Surrey County Council told the High Court today it had acted lawfully in granting consent for two decades of production at the Horse Hill oil site near Gatwick Airport.
The council was defending its planning permission against a legal challenge by local campaigner, Sarah Finch.
She argued that the council should have considered the full climate impacts before making its decision. DrillOrDrop report of day 1
The case centred on whether the council should have taken into account the effects of burning Horse Hill oil – the downstream or indirect greenhouse gas emissions.
Early in the planning application process, the council recommended that an environmental impact assessment (EIA) should consider the global warming potential of long-term oil production. But officials later accepted the developer’s argument that an assessment on downstream or indirect emissions was not needed.
Ms Finch and Friends of the Earth said the council had acted unlawfully and the planning permission should be quashed.
Lawyers for the council, a government department and the site operator urged the court to dismiss Ms Finch’s claim.
A key argument was whether the indirect greenhouse gas emissions were an effect of the development or an effect of the product of the development.
Richard Moules, for the Secretary of State for Housing, Communities and Local Government, said:
“the council was reasonably entitled to conclude as a matter of planning judgment that GHG [greenhouse gas] emissions from the future combustion of produced hydrocarbons were not effects of the Development and therefore they did not need to be included in the EIA for the purposes of the planning decision-making process.”
Harriet Townsend, for Surrey County Council, said it was unknown whether emissions from burning the oil would add to global greenhouse gases or whether they would be offset by lower production elsewhere.
“All we know about the product of this development is that it will be put somewhere out into the market place and that the way it is used or disposed will have an effect on the environment. It is not an effect of the production of that product.
“This case did not require an assessment of the indirect greenhouse gases and the total cannot be known because it depends on the market.”
She said the site operator, Horse Hill Developments Limited, had no control over the downstream emissions and could not do anything to reduce their effects.
She also rejected the argument that the council’s decision would have been different if the emissions from burning Horse Hill oil had been taken into account. She said:
“Had SCC [Surrey County council] required an assessment of combustion emissions within the ES [environmental statement], it is highly likely that any impact on the climate caused by those emissions would not have been judged to be significant.”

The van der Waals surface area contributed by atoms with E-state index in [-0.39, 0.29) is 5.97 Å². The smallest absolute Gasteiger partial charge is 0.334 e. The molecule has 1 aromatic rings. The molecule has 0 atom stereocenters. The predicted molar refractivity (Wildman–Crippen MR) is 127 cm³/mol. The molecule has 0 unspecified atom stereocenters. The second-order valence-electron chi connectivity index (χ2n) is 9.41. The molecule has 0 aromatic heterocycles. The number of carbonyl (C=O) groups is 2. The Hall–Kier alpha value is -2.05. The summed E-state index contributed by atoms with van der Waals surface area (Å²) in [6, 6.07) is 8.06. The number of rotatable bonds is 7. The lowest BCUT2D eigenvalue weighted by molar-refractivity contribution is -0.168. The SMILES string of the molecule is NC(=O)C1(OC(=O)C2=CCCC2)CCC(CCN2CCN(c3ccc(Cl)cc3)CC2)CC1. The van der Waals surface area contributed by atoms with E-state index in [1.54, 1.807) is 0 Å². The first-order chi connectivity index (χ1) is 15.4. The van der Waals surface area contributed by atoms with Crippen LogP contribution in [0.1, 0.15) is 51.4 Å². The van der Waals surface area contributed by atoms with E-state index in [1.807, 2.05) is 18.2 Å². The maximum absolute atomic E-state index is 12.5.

She said the planning committee the granted planning permission for Horse Hill was “well aware” that oil production would result “in due course” in greenhouse gas emissions. She said:
“the uncertainties inherent in any such assessment are so pervasive that it would have been highly likely that SCC would have given it limited weight in the decision-making process”
David Elvin QC, for Horse Hill Developments Limited, said the councillors who granted planning permission had concerns about greenhouse gas emissions but he added:
“It is clear that members felt the arguments of need [for oil] outweighed these concerns.”
He said emissions from Horse Hill oil would be “indistinguishable from the contributions of alternative sources of oil” and, he argued, their environmental impacts “could not be quantified”.
Mr Elvin added that the council could rely on other regulators to control emissions.
“These non-planning regimes regulate hydrocarbon development and other downstream industrial processes and decision-makers can assume that these regimes will operate effectively to avoid or mitigate the scope for material environmental harm.”
Summing up for Ms Finch, Marc Willers QC said the combustion of oil was an indirect effect of the development. The council’s decision might have been different if the indirect emissions had been taken into account:
“[the council] may well have decided to refuse the application for planning permission, or at least reduced the period over which Horse Hill Developments Limited would be permitted to produce oil.”
He said there was no regulation of downstream emissions of oil used in transportation, so the council could not rely on non-planning regulators.
Mr Willers added that global warming must be addressed urgently, both nationally and locally:
“Dangerous climate change should be addressed by government policy but it should also be addressed by a mineral planning authority, [in this case] weighing in the balance the indirect greenhouse gas emissions from burning the oil.”
The judge, Mr Justice Holgate, reserved judgement and did not give a time limit for his ruling. He described the case as “very interesting” and “very important”.
BBC journalists from a regional news programme have been ordered to attend the High Court tomorrow after a small extract of the online hearing was recorded and broadcast on 17 November 2020, in breach of the law.
Mr Justice Holgate said he wanted the journalists to explain the circumstances behind the broadcasting.
The additional hearing is at 10.30am at the Royal Courts of Justice in the Strand, London.